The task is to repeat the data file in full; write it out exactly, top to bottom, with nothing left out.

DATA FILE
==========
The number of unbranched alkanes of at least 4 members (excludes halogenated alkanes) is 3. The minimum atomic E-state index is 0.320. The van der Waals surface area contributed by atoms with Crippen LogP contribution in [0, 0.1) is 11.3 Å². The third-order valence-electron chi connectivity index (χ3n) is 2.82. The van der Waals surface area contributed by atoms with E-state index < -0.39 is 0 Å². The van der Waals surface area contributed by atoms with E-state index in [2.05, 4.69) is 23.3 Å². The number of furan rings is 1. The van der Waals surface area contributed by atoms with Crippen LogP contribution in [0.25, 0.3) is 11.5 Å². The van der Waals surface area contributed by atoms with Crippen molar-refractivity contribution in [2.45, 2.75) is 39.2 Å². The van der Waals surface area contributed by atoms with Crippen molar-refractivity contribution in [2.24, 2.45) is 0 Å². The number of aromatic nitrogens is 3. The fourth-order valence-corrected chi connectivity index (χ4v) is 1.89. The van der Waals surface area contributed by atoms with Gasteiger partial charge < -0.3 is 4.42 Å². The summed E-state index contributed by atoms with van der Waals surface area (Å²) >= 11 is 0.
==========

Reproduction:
The number of unbranched alkanes of at least 4 members (excludes halogenated alkanes) is 3. The minimum atomic E-state index is 0.320. The van der Waals surface area contributed by atoms with Crippen LogP contribution in [0, 0.1) is 11.3 Å². The third-order valence-electron chi connectivity index (χ3n) is 2.82. The van der Waals surface area contributed by atoms with E-state index < -0.39 is 0 Å². The van der Waals surface area contributed by atoms with E-state index in [2.05, 4.69) is 23.3 Å². The number of furan rings is 1. The van der Waals surface area contributed by atoms with Crippen LogP contribution in [0.25, 0.3) is 11.5 Å². The van der Waals surface area contributed by atoms with Crippen molar-refractivity contribution in [2.45, 2.75) is 39.2 Å². The van der Waals surface area contributed by atoms with Crippen molar-refractivity contribution in [2.24, 2.45) is 0 Å². The number of aromatic nitrogens is 3. The fourth-order valence-corrected chi connectivity index (χ4v) is 1.89. The van der Waals surface area contributed by atoms with Gasteiger partial charge < -0.3 is 4.42 Å². The summed E-state index contributed by atoms with van der Waals surface area (Å²) >= 11 is 0.